“Yes,” she said, feeling even more confused. “Yes, and I guess I’m afraid of that.”

“Knowing the thing you fear is the best way to live in the past!” Jan preached.

She felt abandoned. Where was Elijah when she needed him? “Everyone lives in the past partly,” she reasoned, “because how can you not?”

“My friend Cartier-Bresson says that the past always comes back to you,” Linus said, “like a burp.”

“Or the compulsion to cry over boxes of candies!” Jan shouted.

It took a moment for her to realize what he meant. “I was crying over lost cats.”

“I believe that’s the equivalent of crying over spilt milk,” said Simon.

Why were they suddenly on her case, ganging up in a nasty maneuver that her brother would call a full-court press? Why was she suddenly the one with the problem?

“Whose cats were these that made you cry?” asked Linus.

Elijah mused in a singsong tone, “Whose cats these are I think I know . . . ”

“We were asking Daphne!” Simon yelled.

“A friend’s,” she replied.

“Which friend?” asked Linus.

“I can’t remember.”

“What do you mean you can’t remember?” Jan shouted. “You remembered the cats’ names!”

“X, Y, or Z,” she said. “What does it matter?”

“To Y it would matter,” Linus observed, “so as not to be mistaken for Z.”

“OK,” Daphne conceded, “let’s call him X.”

“What is the X for?” asked Elijah.

“I don’t know.”

More silence, but not the good kind. They were reloading.

“X has to stand for something,” said Simon.

“If you simultaneously press control and X on your keyboard,” she said, “that cuts the text you have highlighted.”

“I can do that!” Elijah exclaimed.

Simon clapped sarcastically: “Still in retention of his marbles!”

Jan leaned forward like the crotchety senator who’d just backed a shell-shocked Supreme Court nominee into a corner. “Where is your home, Daphne Passerine?” His voice sounded like Boris Karloff’s.

“You know I live in Somerville.”

“I mean your real home, the place you feel you belong.”

She feared his question leading to another revelation of failure. “I don’t think I have one.”

“The German word Heimat has no good English equivalent,” he said. “None! It means homeland—less in the nationalistic sense than that related to language, earliest childhood experiences, the sense of being part of a clan or tribe.”

She shook her head.

Heimat,” he continued, “as emotion, is elemental, a gut feeling of belonging—one that provincials who travel abroad feel in jeopardy, so in that respect it would appear to be the antithesis of all that is modern. But! It is also felt as being invested with a purpose—and one by no means of one’s choosing—endowed with a mission! a search for a path! an arc of life! a completion!—to be born, to turn, to turn again, to return as a native.”

“So your tour of duty is not ‘Go out! Conquer the world!’ ” Simon observed with a sour face, “but ‘Go back home!’? I don’t think I like your Heimat.”

“For me,” Jan argued, “Heimat is the German language, Father Tongue of Schiller and Goethe, Goebbels and Goering. My life became auf deutsch during the war. That’s how Maja and I communicated. We were married by a Dutch magistrate who spoke Deutsch to impress a Sicherheitsdienst agent waiting in the wings with his collaborator bride. The language was neither mine nor hers, but our speaking what we had learned for the purpose of intellectual rigor—speaking amid the Moffen butchering our friends and kindred—made it feel like a place, a sanctuary, a home.”

Linus cleared his throat. “Agree.”

“Daphne needs to look for that,” Jan continued, “where it is, this place, this sanctuary.”

The past suddenly returned to the group not as Cartier-Bresson’s burp but as a horn—Trygve Frost’s horn being beaten by Trygve Frost’s fist.

For once, Daphne welcomed the premature conclusion of the Quartet’s hour. As the four contributed to the generalized scuttle of standing, she couldn’t help but glance at her wrist.

“And what does our Alice say?” asked Linus.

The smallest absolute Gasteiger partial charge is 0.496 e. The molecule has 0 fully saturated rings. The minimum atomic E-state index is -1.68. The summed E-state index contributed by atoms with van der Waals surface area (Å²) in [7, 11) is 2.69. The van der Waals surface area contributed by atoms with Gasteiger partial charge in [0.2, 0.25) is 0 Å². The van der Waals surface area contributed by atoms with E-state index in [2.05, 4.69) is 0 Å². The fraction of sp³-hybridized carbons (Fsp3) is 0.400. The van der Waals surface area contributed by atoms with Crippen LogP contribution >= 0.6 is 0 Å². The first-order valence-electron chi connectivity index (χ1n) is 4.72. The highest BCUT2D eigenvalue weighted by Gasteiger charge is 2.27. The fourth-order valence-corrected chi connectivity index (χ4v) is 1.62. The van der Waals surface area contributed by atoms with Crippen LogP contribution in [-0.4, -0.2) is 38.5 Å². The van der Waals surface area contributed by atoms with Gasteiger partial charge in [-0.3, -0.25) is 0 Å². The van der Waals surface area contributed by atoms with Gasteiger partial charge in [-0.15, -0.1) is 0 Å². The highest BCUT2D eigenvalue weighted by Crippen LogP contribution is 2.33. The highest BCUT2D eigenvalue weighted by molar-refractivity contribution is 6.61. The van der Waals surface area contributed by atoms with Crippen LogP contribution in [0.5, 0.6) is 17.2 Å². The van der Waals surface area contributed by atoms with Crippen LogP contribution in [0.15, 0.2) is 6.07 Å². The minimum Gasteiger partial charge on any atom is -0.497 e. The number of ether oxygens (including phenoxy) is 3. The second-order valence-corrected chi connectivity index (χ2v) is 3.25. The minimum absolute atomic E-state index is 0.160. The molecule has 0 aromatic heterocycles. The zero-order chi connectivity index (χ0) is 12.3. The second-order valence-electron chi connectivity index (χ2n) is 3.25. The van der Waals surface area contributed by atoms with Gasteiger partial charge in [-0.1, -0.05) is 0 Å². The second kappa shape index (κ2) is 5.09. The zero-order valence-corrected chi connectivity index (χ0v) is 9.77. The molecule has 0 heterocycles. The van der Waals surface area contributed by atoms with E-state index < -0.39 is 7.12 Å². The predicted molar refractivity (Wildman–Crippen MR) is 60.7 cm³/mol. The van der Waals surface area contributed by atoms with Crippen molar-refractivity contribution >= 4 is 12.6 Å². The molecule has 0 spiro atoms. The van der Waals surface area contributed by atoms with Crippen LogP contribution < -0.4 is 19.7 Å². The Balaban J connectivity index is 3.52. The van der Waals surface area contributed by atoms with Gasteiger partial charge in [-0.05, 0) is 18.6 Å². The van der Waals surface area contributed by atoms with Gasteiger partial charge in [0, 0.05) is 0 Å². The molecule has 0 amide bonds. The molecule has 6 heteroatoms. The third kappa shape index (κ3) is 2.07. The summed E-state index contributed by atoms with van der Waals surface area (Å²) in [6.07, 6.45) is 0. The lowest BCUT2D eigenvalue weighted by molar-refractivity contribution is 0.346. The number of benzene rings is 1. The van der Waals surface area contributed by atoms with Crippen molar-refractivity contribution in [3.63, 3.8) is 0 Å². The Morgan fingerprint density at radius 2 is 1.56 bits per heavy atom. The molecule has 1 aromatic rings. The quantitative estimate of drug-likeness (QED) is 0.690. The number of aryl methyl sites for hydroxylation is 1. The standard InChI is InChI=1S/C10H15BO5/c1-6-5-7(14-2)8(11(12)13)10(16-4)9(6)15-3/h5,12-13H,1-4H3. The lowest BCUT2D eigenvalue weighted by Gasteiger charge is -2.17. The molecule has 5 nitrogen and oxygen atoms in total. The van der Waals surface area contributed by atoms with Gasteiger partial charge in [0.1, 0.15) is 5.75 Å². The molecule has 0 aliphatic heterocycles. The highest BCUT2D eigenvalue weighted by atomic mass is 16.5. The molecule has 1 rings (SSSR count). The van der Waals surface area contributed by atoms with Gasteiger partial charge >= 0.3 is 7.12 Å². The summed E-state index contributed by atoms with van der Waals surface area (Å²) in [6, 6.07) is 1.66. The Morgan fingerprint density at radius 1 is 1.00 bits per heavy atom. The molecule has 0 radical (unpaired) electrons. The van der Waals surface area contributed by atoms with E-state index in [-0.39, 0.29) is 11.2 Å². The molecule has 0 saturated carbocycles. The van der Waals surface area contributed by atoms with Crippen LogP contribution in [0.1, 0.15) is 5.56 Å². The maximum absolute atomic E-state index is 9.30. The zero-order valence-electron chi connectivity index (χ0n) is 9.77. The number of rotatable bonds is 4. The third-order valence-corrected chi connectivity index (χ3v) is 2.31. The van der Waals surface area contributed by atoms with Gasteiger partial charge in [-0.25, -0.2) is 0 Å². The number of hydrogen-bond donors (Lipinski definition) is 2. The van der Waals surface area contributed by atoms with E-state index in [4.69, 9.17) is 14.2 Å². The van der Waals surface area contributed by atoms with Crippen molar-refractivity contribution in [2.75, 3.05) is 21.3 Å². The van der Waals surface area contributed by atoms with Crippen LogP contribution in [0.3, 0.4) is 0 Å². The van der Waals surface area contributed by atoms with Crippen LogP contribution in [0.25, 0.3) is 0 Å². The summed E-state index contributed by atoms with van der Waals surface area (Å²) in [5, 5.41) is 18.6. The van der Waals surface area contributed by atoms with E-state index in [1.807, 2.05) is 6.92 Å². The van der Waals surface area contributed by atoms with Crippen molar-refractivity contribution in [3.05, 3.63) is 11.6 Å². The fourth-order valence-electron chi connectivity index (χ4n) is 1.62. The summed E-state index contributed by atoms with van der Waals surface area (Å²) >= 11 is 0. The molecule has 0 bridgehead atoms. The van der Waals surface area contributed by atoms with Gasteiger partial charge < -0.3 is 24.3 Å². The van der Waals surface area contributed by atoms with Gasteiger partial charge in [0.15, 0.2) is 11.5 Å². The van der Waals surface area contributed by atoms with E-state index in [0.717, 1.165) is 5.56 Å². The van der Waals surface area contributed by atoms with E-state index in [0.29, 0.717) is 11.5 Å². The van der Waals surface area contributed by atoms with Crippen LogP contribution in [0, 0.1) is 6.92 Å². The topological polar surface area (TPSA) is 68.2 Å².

“She says it’s still two hours ago.”

“Pawn it and wire the money!” bellowed Jan.

“Oh, that Father Time,” said Elijah.

“That Father Time out in the car charges by the half-hour!” Simon scoffed.

Daphne’s stewardship at getting the men geared up for outside could only be described as feeble, especially her attempts to expedite clearance of the stairs. By the time the last of the three had been loaded into the car Trygve had perilously backed into the alleyway, she almost forgot how so they had upset her. After she went back inside and up the stairs, it all came back.

“I can’t believe Linus told you I was hearing demon voices,” she said, sitting on the sofa.

“That was Jan’s embellishment,” said Elijah.

“Do you all think I’m crazy? Is that why you ganged up on me?”

He smiled.

“I really am hearing things. I may be losing my mind.”

“We shall take you to see Oliver Saks,” he proposed.

“Helloo!” came a voice from the stairwell, punctuated by the closing of the front door.

Elijah leaned toward Daphne to whisper, “Mrs. Danvers of the School for Pimply Girls.”

Momentarily Ellen Ludenberry and her pastel pantsuit appeared at the room’s threshold. “Here I had rushed home,” she complained, “and made this Olympian effort to get ready for this dinner at the Charles, and wouldn’t you know I had the night wrong!” She looked around the room and made a pout. “Oh dear, have I missed them?”

“Oh, boohoo!” Elijah exclaimed.

“Oh boohoo yourself,” she replied, waving a hand. “And now if you’ll excuse me I need to finagle some kind of dinner reservation and head my husband off at the pass.”

When she disappeared, Daphne whispered, “She’s not that bad.”

“Contained within her element, no.”

“Mistress Eugenie, on the other hand, is bad news.”

He thought on this. “The people who believe in her—confide in her—say that something about her demeanor brings them to self-knowledge.”

“Can’t you do that with psychotherapy?”

“Talking about the past is not my idea of a good time.”

“OK,” she consented, “so maybe you write it instead, in a memoir.”

“Robert Lowell said talking about the past was like trying to get a cat to climb down a ladder.”

She didn’t want to talk about the past either.

He sighed. “I’m afraid I’m exhausted, Daphne.”

She felt bad for detaining him from comfort.

“Please don’t think I’m kicking you out,” he said.

She smiled. “I’d never think that.”

“One last thing,” he said with a strained look of concern. “You need to remember to press control-V.”

She was genuinely surprised.

“Yes, I know you’re impressed. Control-V is for victory, Daphne, so you can retrieve the parts that you cut from your story.”